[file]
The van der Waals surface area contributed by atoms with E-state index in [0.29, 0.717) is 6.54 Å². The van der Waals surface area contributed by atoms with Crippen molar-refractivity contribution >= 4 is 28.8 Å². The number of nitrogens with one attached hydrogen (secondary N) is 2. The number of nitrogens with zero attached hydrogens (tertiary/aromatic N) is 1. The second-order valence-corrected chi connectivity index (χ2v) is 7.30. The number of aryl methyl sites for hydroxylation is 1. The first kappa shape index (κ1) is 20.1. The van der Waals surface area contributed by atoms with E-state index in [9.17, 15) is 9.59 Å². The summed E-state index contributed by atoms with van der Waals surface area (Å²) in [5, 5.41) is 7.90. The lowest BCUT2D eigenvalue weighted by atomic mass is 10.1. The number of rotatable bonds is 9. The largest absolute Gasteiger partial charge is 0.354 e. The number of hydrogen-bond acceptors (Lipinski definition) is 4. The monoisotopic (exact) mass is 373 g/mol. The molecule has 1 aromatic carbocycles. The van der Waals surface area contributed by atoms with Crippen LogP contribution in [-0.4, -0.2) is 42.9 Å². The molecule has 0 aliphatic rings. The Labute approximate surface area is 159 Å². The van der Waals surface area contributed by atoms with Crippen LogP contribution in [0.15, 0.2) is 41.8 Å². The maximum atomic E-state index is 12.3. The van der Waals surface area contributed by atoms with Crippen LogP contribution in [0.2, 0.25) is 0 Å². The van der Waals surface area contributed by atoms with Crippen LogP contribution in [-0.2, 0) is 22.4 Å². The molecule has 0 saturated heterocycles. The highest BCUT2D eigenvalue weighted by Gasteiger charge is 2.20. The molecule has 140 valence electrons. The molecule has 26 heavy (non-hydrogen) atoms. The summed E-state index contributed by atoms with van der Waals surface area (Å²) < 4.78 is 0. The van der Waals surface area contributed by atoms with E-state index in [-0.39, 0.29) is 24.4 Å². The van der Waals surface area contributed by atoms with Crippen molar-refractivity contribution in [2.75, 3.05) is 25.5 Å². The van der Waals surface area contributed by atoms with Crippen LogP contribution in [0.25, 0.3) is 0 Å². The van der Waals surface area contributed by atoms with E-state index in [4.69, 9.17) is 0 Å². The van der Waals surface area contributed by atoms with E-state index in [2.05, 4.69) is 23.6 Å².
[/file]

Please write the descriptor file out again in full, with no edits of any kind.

The van der Waals surface area contributed by atoms with E-state index in [0.29, 0.717) is 6.54 Å². The van der Waals surface area contributed by atoms with Crippen molar-refractivity contribution >= 4 is 28.8 Å². The number of nitrogens with one attached hydrogen (secondary N) is 2. The number of nitrogens with zero attached hydrogens (tertiary/aromatic N) is 1. The second-order valence-corrected chi connectivity index (χ2v) is 7.30. The number of aryl methyl sites for hydroxylation is 1. The first kappa shape index (κ1) is 20.1. The van der Waals surface area contributed by atoms with E-state index in [9.17, 15) is 9.59 Å². The summed E-state index contributed by atoms with van der Waals surface area (Å²) in [5, 5.41) is 7.90. The lowest BCUT2D eigenvalue weighted by atomic mass is 10.1. The number of rotatable bonds is 9. The largest absolute Gasteiger partial charge is 0.354 e. The number of hydrogen-bond acceptors (Lipinski definition) is 4. The monoisotopic (exact) mass is 373 g/mol. The molecule has 1 aromatic carbocycles. The van der Waals surface area contributed by atoms with Crippen LogP contribution in [-0.4, -0.2) is 42.9 Å². The molecule has 0 aliphatic rings. The Labute approximate surface area is 159 Å². The van der Waals surface area contributed by atoms with Crippen LogP contribution in [0.15, 0.2) is 41.8 Å². The maximum atomic E-state index is 12.3. The van der Waals surface area contributed by atoms with Crippen LogP contribution in [0.2, 0.25) is 0 Å². The van der Waals surface area contributed by atoms with Crippen LogP contribution in [-0.2, 0) is 22.4 Å². The molecule has 0 saturated heterocycles. The highest BCUT2D eigenvalue weighted by Gasteiger charge is 2.20. The molecule has 140 valence electrons. The molecule has 26 heavy (non-hydrogen) atoms. The summed E-state index contributed by atoms with van der Waals surface area (Å²) < 4.78 is 0. The van der Waals surface area contributed by atoms with E-state index in [-0.39, 0.29) is 24.4 Å². The van der Waals surface area contributed by atoms with Crippen molar-refractivity contribution in [2.75, 3.05) is 25.5 Å². The van der Waals surface area contributed by atoms with Crippen LogP contribution in [0.25, 0.3) is 0 Å². The van der Waals surface area contributed by atoms with E-state index in [4.69, 9.17) is 0 Å². The van der Waals surface area contributed by atoms with E-state index in [2.05, 4.69) is 23.6 Å².